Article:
Handling disasters that stretch the capacity of communities, can only be approached with preparedness, preplanning, and post-event mitigation. During a disaster, personal safety can be a large enough challenge without the added burden of caring for livestock. This blog post explains some of the best practices for managing livestock after disasters. Please refer to Caring for Livestock Before Disaster and Caring for Livestock During Disaster for additional information on this topic. 

Establish new priorities

During such catastrophic events, many things can be compromised, including transportation and communications infrastructure, as well as our ability to manage complex emotions, and thought processes. When dealing with livestock during emergencies, it is critical to re-establish your priorities. 

The first priority should be your personal safety and welfare, followed by the safety and welfare of other people, and finally animals and property. If you are safe, you can do more to benefit animals. If you are at risk, so are their welfare and health. Follow official instructions for access and safety when re-entering a disaster zone. 

Locate, control, and provide for livestock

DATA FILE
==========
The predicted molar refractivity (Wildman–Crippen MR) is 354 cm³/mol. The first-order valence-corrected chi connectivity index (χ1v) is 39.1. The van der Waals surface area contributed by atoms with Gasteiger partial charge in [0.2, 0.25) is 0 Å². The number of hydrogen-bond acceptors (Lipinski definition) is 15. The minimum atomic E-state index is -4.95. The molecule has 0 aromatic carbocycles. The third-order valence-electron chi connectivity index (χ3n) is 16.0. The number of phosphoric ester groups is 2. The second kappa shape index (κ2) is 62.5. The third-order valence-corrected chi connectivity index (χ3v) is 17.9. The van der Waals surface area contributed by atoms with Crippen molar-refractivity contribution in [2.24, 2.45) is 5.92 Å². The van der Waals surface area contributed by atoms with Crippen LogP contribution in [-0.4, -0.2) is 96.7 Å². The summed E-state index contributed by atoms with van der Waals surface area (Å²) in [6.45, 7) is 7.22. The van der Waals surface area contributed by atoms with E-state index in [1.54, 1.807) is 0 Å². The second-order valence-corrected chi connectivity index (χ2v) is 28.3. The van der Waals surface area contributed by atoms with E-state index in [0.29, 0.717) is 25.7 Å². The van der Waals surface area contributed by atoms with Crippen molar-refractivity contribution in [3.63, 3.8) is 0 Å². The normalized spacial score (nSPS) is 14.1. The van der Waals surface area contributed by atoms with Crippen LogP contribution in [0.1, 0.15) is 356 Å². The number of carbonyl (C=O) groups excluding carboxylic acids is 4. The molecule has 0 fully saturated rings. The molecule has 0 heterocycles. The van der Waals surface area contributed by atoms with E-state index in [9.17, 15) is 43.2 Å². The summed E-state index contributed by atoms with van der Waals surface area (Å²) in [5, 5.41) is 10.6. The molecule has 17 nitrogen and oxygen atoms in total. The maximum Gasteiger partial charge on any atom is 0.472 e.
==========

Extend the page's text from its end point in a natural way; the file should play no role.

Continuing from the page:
The first step in caring for livestock and other animals is to locate, control, and provide for those animals. Locating animals often is limited by transportation blockages from the disaster because normal routes may not be available. Your local emergency manager, usually found at an established incident command post, may have alternatives.  

If the emergency manager is difficult to find, contact local law enforcement for information.  

As you reenter a disaster area, remember hazards may still be present, including:  

  • Downed power lines  
  • Flooded areas 
  • Unstable roads and highways 
  • Gas and utility leaks  
  • Debris and wreckage  
  • Vandals and looters 

Leave an itinerary of your search plan with local authorities and family members. Travel slowly, be alert for hazards, and do not enter unsecured areas. Take identification and livestock ownership documents with you as you search. Official emergency responders often evacuate animals, so check with authorities to see if your livestock has been moved to a holding facility before you enter the disaster zone. 

Provide feed, safety, and shelter to livestock

Animals and livestock often relate security to the familiarity of their surroundings. In some cases, you may be able to return them to familiar surroundings and enhance their recovery. Unfortunately, a disaster often affects the familiar surroundings by altering the landscape’s character, feel, smell, look, and layout. To enhance the animal’s comfort level, find another place with similar characteristics. Move the livestock there until you can remedy the damage.